June 21, 2012 at 8:06 PM ET
Google's thirst for data doesn't end with your shopping and searching habits. The tech giant digitizes books and art and, of course, our cities and roads — and now Google is looking to digitally archive languages that may otherwise disappear entirely for lack of speakers.
Language preservation is a thriving institution, but the number of skilled linguists and dedicated historians may not be enough to save the thousands of languages (half those extant in the world today) that are in serious danger of disappearing altogether. Google has worked with preservation-minded groups to produce the Endangered Languages Project.
It's a platform on which preservationists can store and access media related to fading languages like Campidanese Sardinian and Jonkor Bourmataguil. You can see where the languages are spoken, how many people speak them, and learn other linguistic data. There are over 3000 languages plotted on the site's map, though as the site is new, few have many multimedia resources available. Others, like Navajo and Aragonese, have video samples, word lists, and more.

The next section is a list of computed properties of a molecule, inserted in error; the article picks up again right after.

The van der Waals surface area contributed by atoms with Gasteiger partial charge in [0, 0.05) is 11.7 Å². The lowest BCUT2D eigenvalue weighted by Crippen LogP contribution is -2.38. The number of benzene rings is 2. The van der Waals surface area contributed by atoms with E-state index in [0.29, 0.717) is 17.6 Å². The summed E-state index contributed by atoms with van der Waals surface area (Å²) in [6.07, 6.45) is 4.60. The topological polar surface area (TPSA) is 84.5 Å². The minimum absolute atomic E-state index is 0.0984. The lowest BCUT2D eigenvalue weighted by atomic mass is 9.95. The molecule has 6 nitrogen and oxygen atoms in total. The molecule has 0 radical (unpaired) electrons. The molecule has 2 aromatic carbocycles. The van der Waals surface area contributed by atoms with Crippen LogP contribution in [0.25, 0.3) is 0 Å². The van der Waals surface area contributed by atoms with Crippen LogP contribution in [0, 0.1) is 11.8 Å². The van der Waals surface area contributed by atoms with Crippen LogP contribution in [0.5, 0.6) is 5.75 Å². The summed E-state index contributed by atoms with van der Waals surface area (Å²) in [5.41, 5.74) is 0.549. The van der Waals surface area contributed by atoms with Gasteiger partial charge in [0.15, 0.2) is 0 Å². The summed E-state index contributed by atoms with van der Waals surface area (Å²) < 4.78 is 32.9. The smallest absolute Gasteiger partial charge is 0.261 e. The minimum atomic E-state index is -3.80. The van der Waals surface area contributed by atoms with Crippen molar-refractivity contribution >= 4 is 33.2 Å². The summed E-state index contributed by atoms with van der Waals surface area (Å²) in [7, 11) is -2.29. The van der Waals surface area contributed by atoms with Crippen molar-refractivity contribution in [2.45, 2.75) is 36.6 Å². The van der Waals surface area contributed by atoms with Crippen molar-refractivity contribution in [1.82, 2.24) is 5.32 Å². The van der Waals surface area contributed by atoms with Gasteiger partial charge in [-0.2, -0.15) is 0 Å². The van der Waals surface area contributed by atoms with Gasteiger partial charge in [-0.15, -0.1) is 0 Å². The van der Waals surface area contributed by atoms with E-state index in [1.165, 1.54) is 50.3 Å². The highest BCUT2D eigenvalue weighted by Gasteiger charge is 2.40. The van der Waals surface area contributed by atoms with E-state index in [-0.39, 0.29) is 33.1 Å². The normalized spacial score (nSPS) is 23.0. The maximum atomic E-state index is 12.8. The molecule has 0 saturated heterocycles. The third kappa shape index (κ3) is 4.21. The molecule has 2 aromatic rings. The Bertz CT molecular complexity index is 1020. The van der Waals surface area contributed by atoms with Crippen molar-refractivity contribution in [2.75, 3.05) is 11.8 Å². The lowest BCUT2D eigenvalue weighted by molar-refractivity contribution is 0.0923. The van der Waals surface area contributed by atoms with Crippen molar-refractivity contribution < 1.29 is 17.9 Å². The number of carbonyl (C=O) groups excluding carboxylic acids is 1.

For now, the project is governed by Google, but in the company's blog post announcing the service, they state that "the long-term goal is for true experts in the field of language preservation to take the lead." So once things get rolling, the specialists can take over and do what needs to be done to make it a world-class resource.
You can watch the video introducing the service below.
Devin Coldewey is acontributing writer for msnbc.com. His personal website iscoldewey.cc.